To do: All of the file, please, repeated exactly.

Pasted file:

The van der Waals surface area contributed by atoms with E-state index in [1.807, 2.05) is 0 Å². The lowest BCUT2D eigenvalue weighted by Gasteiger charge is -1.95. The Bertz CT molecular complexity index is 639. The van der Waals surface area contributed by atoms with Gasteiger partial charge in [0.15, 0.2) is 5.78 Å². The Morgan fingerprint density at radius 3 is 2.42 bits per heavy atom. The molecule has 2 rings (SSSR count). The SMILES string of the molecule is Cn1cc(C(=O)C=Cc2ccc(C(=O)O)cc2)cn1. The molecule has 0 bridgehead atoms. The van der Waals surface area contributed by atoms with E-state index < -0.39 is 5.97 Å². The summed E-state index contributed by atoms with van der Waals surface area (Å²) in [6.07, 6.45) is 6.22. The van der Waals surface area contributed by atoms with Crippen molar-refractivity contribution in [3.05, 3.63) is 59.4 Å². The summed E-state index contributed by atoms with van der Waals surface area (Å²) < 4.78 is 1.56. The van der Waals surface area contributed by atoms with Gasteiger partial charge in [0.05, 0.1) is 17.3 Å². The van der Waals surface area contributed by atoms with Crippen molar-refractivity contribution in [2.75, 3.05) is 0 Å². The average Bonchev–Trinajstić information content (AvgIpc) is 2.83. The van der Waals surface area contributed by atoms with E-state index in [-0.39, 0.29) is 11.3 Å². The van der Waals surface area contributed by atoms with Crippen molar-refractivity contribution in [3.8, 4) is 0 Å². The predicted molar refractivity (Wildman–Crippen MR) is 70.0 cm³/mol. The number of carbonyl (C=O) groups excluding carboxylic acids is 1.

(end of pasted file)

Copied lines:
The van der Waals surface area contributed by atoms with E-state index in [1.807, 2.05) is 0 Å². The lowest BCUT2D eigenvalue weighted by Gasteiger charge is -1.95. The Bertz CT molecular complexity index is 639. The van der Waals surface area contributed by atoms with Gasteiger partial charge in [0.15, 0.2) is 5.78 Å². The Morgan fingerprint density at radius 3 is 2.42 bits per heavy atom. The molecule has 2 rings (SSSR count). The SMILES string of the molecule is Cn1cc(C(=O)C=Cc2ccc(C(=O)O)cc2)cn1. The molecule has 0 bridgehead atoms. The van der Waals surface area contributed by atoms with E-state index < -0.39 is 5.97 Å². The summed E-state index contributed by atoms with van der Waals surface area (Å²) in [6.07, 6.45) is 6.22. The van der Waals surface area contributed by atoms with Crippen molar-refractivity contribution in [3.05, 3.63) is 59.4 Å². The summed E-state index contributed by atoms with van der Waals surface area (Å²) < 4.78 is 1.56. The van der Waals surface area contributed by atoms with Gasteiger partial charge in [0.05, 0.1) is 17.3 Å². The van der Waals surface area contributed by atoms with Crippen molar-refractivity contribution in [2.75, 3.05) is 0 Å². The average Bonchev–Trinajstić information content (AvgIpc) is 2.83. The van der Waals surface area contributed by atoms with E-state index in [-0.39, 0.29) is 11.3 Å². The van der Waals surface area contributed by atoms with Crippen molar-refractivity contribution in [3.8, 4) is 0 Å². The predicted molar refractivity (Wildman–Crippen MR) is 70.0 cm³/mol. The number of carbonyl (C=O) groups excluding carboxylic acids is 1.